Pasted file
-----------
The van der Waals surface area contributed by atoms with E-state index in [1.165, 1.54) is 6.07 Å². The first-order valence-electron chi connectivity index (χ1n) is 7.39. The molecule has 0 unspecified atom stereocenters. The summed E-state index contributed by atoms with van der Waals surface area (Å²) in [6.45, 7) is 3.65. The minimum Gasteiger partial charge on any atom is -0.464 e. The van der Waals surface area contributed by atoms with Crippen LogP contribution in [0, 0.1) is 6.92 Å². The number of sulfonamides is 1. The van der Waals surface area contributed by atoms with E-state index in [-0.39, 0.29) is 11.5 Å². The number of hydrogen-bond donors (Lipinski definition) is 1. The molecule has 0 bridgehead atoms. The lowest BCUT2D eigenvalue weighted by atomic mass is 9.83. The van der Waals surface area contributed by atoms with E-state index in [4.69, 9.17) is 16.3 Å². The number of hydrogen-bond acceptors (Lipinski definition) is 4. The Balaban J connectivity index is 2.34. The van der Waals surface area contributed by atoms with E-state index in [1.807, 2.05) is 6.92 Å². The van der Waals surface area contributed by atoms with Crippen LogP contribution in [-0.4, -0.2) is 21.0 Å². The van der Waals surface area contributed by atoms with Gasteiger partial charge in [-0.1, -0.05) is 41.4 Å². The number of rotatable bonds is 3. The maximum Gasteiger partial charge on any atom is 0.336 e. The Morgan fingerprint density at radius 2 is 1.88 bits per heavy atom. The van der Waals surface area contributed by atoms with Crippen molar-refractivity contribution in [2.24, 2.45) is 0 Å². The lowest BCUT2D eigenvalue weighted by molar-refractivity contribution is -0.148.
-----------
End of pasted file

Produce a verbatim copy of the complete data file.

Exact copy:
The van der Waals surface area contributed by atoms with E-state index in [1.165, 1.54) is 6.07 Å². The first-order valence-electron chi connectivity index (χ1n) is 7.39. The molecule has 0 unspecified atom stereocenters. The summed E-state index contributed by atoms with van der Waals surface area (Å²) in [6.45, 7) is 3.65. The minimum Gasteiger partial charge on any atom is -0.464 e. The van der Waals surface area contributed by atoms with Crippen LogP contribution in [0, 0.1) is 6.92 Å². The number of sulfonamides is 1. The van der Waals surface area contributed by atoms with E-state index in [-0.39, 0.29) is 11.5 Å². The number of hydrogen-bond donors (Lipinski definition) is 1. The molecule has 0 bridgehead atoms. The lowest BCUT2D eigenvalue weighted by atomic mass is 9.83. The van der Waals surface area contributed by atoms with E-state index in [4.69, 9.17) is 16.3 Å². The number of hydrogen-bond acceptors (Lipinski definition) is 4. The Balaban J connectivity index is 2.34. The van der Waals surface area contributed by atoms with E-state index in [1.807, 2.05) is 6.92 Å². The van der Waals surface area contributed by atoms with Crippen LogP contribution in [-0.4, -0.2) is 21.0 Å². The van der Waals surface area contributed by atoms with Gasteiger partial charge in [-0.1, -0.05) is 41.4 Å². The number of rotatable bonds is 3. The maximum Gasteiger partial charge on any atom is 0.336 e. The Morgan fingerprint density at radius 2 is 1.88 bits per heavy atom. The van der Waals surface area contributed by atoms with Crippen molar-refractivity contribution in [2.24, 2.45) is 0 Å². The lowest BCUT2D eigenvalue weighted by molar-refractivity contribution is -0.148.